Friday, November 15, 2019
2 p.m. – 4 p.m.
McKinney Conference Room, 111 Thayer Street
Shandana Khan Mohmand is a social scientist and a Research Fellow in the Governance Cluster at IDS. She is also an Associate Fellow at the Institute of Development and Economic Alternatives (IDEAS) in Pakistan. Her main area of research is democratisation, political participation, inequality, and the political economy of public policy and service delivery. She has contributed to both policy and social science research, using varied methodological strategies to investigate these issues in South Asia, the Western Balkans and sub-Saharan Africa.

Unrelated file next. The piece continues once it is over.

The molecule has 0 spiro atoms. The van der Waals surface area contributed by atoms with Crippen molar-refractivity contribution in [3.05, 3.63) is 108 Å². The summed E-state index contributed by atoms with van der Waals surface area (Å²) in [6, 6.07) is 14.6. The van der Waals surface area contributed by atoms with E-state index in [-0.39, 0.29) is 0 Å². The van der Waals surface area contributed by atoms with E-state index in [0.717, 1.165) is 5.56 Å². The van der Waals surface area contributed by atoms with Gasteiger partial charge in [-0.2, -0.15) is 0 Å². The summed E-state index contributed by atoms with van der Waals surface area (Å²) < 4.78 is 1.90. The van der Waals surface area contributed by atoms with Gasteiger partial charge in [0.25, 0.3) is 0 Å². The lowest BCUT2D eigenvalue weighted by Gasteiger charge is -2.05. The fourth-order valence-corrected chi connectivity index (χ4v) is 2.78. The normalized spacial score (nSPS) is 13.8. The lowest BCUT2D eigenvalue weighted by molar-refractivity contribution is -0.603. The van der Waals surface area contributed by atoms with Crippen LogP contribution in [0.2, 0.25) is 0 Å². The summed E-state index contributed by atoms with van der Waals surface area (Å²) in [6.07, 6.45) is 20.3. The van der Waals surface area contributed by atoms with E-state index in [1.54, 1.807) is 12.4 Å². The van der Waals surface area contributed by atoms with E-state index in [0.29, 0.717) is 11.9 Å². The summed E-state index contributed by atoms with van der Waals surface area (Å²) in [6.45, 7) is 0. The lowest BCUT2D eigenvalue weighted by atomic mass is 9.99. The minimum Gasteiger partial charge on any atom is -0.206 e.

Book blurb: Are poor voters condemned to be electoral cannon fodder and politically marginalised in contexts of extreme inequality? Much of the literature on democracy in lower-income countries says yes, but this book argues that even under the harshest political conditions, in this case in Pakistan’s volatile and often violent democracy, there are savvy voters among the poor, forcing entrenched oligarchies to resort to all of their skills to negotiate the terms of political engagement. These arguments contribute to the limited literature on why marginalised citizens vote as they do, or why they vote at all, when their political agency is severely limited by high socio-economic inequality. Using original data collected over many years of fieldwork in rural Pakistan, the author finds that while persistent inequality limits the ability of the poor to organize or compete in electoral politics, democracy enables even the most marginalized voters to strategically further their interests vis-à-vis powerful local elites.